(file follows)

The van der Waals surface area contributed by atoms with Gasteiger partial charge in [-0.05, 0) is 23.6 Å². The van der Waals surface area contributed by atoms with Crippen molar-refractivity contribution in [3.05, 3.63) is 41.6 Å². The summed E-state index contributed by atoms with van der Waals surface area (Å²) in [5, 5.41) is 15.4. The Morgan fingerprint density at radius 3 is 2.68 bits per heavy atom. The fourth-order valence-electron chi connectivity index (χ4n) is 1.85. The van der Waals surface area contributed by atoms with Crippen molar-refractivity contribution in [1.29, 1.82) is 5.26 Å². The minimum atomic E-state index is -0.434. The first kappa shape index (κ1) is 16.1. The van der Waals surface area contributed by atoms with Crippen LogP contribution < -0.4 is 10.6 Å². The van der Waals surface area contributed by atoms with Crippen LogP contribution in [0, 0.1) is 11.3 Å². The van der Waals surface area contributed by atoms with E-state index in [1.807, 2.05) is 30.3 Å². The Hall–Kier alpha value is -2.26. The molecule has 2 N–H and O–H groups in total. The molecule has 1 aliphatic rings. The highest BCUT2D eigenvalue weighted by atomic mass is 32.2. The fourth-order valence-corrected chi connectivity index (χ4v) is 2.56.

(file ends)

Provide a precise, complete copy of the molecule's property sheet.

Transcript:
The van der Waals surface area contributed by atoms with Gasteiger partial charge in [-0.05, 0) is 23.6 Å². The van der Waals surface area contributed by atoms with Crippen molar-refractivity contribution in [3.05, 3.63) is 41.6 Å². The summed E-state index contributed by atoms with van der Waals surface area (Å²) in [5, 5.41) is 15.4. The Morgan fingerprint density at radius 3 is 2.68 bits per heavy atom. The fourth-order valence-electron chi connectivity index (χ4n) is 1.85. The van der Waals surface area contributed by atoms with Crippen molar-refractivity contribution in [1.29, 1.82) is 5.26 Å². The minimum atomic E-state index is -0.434. The first kappa shape index (κ1) is 16.1. The van der Waals surface area contributed by atoms with Crippen LogP contribution < -0.4 is 10.6 Å². The van der Waals surface area contributed by atoms with Crippen LogP contribution in [0, 0.1) is 11.3 Å². The van der Waals surface area contributed by atoms with E-state index in [1.807, 2.05) is 30.3 Å². The Hall–Kier alpha value is -2.26. The molecule has 2 N–H and O–H groups in total. The molecule has 1 aliphatic rings. The highest BCUT2D eigenvalue weighted by atomic mass is 32.2. The fourth-order valence-corrected chi connectivity index (χ4v) is 2.56.